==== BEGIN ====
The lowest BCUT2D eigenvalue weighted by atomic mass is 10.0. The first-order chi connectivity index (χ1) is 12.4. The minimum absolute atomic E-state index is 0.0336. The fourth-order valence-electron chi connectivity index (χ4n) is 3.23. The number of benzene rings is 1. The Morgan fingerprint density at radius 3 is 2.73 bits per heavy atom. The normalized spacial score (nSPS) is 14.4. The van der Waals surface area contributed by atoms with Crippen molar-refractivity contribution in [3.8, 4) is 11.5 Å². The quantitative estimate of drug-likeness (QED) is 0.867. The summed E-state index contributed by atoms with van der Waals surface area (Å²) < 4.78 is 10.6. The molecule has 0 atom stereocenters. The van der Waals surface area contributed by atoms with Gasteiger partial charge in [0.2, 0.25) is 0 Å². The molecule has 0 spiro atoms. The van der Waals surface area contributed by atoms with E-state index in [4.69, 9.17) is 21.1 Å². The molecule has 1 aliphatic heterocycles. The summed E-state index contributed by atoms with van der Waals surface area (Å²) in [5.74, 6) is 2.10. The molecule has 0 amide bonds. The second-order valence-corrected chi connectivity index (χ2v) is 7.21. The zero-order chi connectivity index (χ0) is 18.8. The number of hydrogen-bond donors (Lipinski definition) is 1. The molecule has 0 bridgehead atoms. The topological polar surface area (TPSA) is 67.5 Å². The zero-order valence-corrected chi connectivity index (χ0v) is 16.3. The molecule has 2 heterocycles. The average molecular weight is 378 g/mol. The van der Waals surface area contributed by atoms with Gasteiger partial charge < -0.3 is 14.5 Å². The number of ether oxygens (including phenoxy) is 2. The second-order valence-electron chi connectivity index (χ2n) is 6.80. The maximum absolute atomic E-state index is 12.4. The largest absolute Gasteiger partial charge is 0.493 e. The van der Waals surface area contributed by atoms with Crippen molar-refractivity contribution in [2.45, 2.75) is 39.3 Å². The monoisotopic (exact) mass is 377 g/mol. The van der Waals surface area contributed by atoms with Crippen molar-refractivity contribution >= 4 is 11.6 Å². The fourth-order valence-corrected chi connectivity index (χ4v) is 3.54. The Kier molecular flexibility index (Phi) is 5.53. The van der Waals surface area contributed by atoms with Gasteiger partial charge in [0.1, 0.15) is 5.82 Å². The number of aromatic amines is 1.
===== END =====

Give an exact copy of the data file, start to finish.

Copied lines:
The lowest BCUT2D eigenvalue weighted by atomic mass is 10.0. The first-order chi connectivity index (χ1) is 12.4. The minimum absolute atomic E-state index is 0.0336. The fourth-order valence-electron chi connectivity index (χ4n) is 3.23. The number of benzene rings is 1. The Morgan fingerprint density at radius 3 is 2.73 bits per heavy atom. The normalized spacial score (nSPS) is 14.4. The van der Waals surface area contributed by atoms with Crippen molar-refractivity contribution in [3.8, 4) is 11.5 Å². The quantitative estimate of drug-likeness (QED) is 0.867. The summed E-state index contributed by atoms with van der Waals surface area (Å²) < 4.78 is 10.6. The molecule has 0 atom stereocenters. The van der Waals surface area contributed by atoms with Gasteiger partial charge in [0.2, 0.25) is 0 Å². The molecule has 0 spiro atoms. The van der Waals surface area contributed by atoms with E-state index in [4.69, 9.17) is 21.1 Å². The molecule has 1 aliphatic heterocycles. The summed E-state index contributed by atoms with van der Waals surface area (Å²) in [5.74, 6) is 2.10. The molecule has 0 amide bonds. The second-order valence-corrected chi connectivity index (χ2v) is 7.21. The zero-order chi connectivity index (χ0) is 18.8. The number of hydrogen-bond donors (Lipinski definition) is 1. The molecule has 0 bridgehead atoms. The topological polar surface area (TPSA) is 67.5 Å². The zero-order valence-corrected chi connectivity index (χ0v) is 16.3. The molecule has 2 heterocycles. The average molecular weight is 378 g/mol. The van der Waals surface area contributed by atoms with Gasteiger partial charge < -0.3 is 14.5 Å². The number of ether oxygens (including phenoxy) is 2. The second-order valence-electron chi connectivity index (χ2n) is 6.80. The maximum absolute atomic E-state index is 12.4. The largest absolute Gasteiger partial charge is 0.493 e. The van der Waals surface area contributed by atoms with Crippen molar-refractivity contribution in [2.45, 2.75) is 39.3 Å². The monoisotopic (exact) mass is 377 g/mol. The van der Waals surface area contributed by atoms with Crippen molar-refractivity contribution >= 4 is 11.6 Å². The fourth-order valence-corrected chi connectivity index (χ4v) is 3.54. The Kier molecular flexibility index (Phi) is 5.53. The van der Waals surface area contributed by atoms with Gasteiger partial charge in [0.1, 0.15) is 5.82 Å². The number of aromatic amines is 1.